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1949 OK 44
203 P.2d 883
201 Okla. 213
Case Number: 33070
Decided: 03/15/1949
Supreme Court of Oklahoma


¶0 1. FIXTURES - Presumption building located on land is part of land and therefore real property.
In the absence of a sufficient showing to the contrary, the law will presume that a building located upon a tract of land is a part of the land it occupies, and is therefore real property.
2. REPLEVIN - Action for replevin cannot be maintained for real property.
An action for replevin is one for the recovery solely of personal property, and cannot be maintained for the recovery of real property.
3. TAXATION - "Real property" includes land and any structures thereon.
Real property, for the purpose of taxation, under 68 O. S. 1941 § 15.3, includes the land itself and any buildings or structures thereon.
4. SAME - Property acquired by purchaser at tax sale.
Where real property assessed for taxation under 68 O.S. 1941 § 15.3, is sold for taxes, the purchaser acquires such property including the buildings and structures thereon.
5. JUDGMENT - QUIETING TITLE - All matters affecting title may be litigated - Conclusiveness of judgment.
The purpose of an action to quiet title, under the statute, is to determine who is the real owner of the property and to put at rest all adverse claims. Hence, in such action, all matters affecting the title of the parties thereto may be litigated and determined, and the judgment rendered therein is final and conclusive as against the parties and their privies. 12 O. S. 1941 § 1141.

Appeal from District Court, Texas County; F. Hiner Dale, Judge.

Action in replevin by Adolph Hintergardt, and others, heirs of Adam Hintergardt, against Effie M. Akers, to recover a frame house. Judgment for plaintiffs, and defendant appeals. Reversed.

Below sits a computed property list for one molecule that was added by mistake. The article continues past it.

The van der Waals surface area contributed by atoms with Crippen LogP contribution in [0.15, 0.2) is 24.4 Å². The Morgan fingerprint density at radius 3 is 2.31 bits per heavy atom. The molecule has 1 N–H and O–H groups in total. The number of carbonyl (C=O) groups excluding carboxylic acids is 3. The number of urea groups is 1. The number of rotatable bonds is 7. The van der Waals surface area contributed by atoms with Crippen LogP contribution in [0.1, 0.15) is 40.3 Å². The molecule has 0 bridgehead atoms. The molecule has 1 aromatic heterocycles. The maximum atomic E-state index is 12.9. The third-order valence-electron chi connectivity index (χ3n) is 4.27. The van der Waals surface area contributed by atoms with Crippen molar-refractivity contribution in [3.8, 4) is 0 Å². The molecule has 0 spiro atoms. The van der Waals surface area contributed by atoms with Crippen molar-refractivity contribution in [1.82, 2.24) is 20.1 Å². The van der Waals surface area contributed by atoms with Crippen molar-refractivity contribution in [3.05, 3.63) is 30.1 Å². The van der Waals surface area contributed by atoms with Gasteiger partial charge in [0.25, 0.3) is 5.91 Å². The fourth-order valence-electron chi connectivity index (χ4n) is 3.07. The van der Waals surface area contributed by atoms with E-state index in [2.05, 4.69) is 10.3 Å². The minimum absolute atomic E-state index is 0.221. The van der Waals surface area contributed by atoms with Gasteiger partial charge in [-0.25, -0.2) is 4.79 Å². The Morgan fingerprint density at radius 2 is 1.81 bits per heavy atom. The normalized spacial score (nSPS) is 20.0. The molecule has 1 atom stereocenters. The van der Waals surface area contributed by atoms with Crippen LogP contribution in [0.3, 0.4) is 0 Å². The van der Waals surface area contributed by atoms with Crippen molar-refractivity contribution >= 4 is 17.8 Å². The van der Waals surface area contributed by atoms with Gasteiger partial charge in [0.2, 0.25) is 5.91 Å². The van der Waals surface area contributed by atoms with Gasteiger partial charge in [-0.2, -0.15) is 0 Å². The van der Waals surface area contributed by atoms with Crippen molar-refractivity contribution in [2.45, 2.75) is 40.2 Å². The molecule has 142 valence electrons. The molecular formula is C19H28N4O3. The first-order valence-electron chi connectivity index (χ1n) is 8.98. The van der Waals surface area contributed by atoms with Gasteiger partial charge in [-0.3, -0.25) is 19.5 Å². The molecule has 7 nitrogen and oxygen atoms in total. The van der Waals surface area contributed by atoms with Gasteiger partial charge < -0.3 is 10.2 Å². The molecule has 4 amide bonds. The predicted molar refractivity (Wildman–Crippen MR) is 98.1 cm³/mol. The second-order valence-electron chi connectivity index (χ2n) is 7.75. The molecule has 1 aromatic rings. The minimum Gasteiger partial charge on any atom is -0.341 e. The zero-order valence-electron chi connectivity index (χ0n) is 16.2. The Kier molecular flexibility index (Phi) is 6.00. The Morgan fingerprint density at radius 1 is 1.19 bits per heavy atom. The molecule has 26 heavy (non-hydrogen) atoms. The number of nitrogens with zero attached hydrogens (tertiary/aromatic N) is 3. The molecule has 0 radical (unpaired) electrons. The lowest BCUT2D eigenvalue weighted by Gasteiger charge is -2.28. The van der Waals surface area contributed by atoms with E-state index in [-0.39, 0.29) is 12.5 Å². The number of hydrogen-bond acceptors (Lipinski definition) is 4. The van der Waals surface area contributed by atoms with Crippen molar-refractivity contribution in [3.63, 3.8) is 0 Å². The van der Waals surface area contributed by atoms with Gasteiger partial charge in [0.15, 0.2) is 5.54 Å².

Hughes, Ogden & Ogden and Vincent Dale, all of Guymon, for plaintiff in error.

LaMar & Bailey, of Guymon, for defendants in error.


¶1 In 1944, defendant, Effie M. Akers, filed an action in the district court of Texas county against the plaintiffs in this action, to quiet title to certain lots in block 51 of the original town of Hooker, Texas county, Oklahoma, and the basis of her claim was a resale tax deed issued by the county treasurer of Texas county. A trial was had, and the plaintiffs in this action, the Hintergardts, were awarded lots 5, 6, 7, and 8 in block 51, and the plaintiff in that action, Effie M. Akers, was awarded lots 1, 2, 3, 4, and 9 and all the unnumbered lots in block 51, original town of Hooker. On the lots awarded to Effie M. Akers was a four-room box frame house, built on a concrete foundation, which was located on the unnumbered part of block 51.

¶2 Immediately following the entry of the judgment in her suit to quiet title, which was July 14, 1945, Effie M. Akers entered into possession of the property, including the four-room box frame house, and proceeded to make improvements thereon by having gas and electricity installed and a front porch built. On October 1, 1945, the plaintiffs in this action filed suit in district court in replevin to recover the four-room box frame house, in which suit they claimed that their father, Adam Hintergardt, had built this house more than 15 years prior to the filing of their petition and that they had inherited the same from him, and that their guardian had failed to pay the taxes on the property upon which the house was located, and that the lots on which the house was located were bought by the defendant, Effie M. Akers, at a tax resale; and they claimed that the property was never assessed as improved property, but was assessed as vacant and unimproved town lots. The defendant, Effie M. Akers, demurred to this petition, which was overruled, and she filed her answer in which she alleged that the land on which this house was standing was awarded to her by the judgment of the district court. The cause was tried to a jury, and a verdict was returned in favor of the plaintiffs and judgment was duly rendered on the verdict, and from such judgment and the order overruling defendant's motion for a new trial, the defendant has appealed.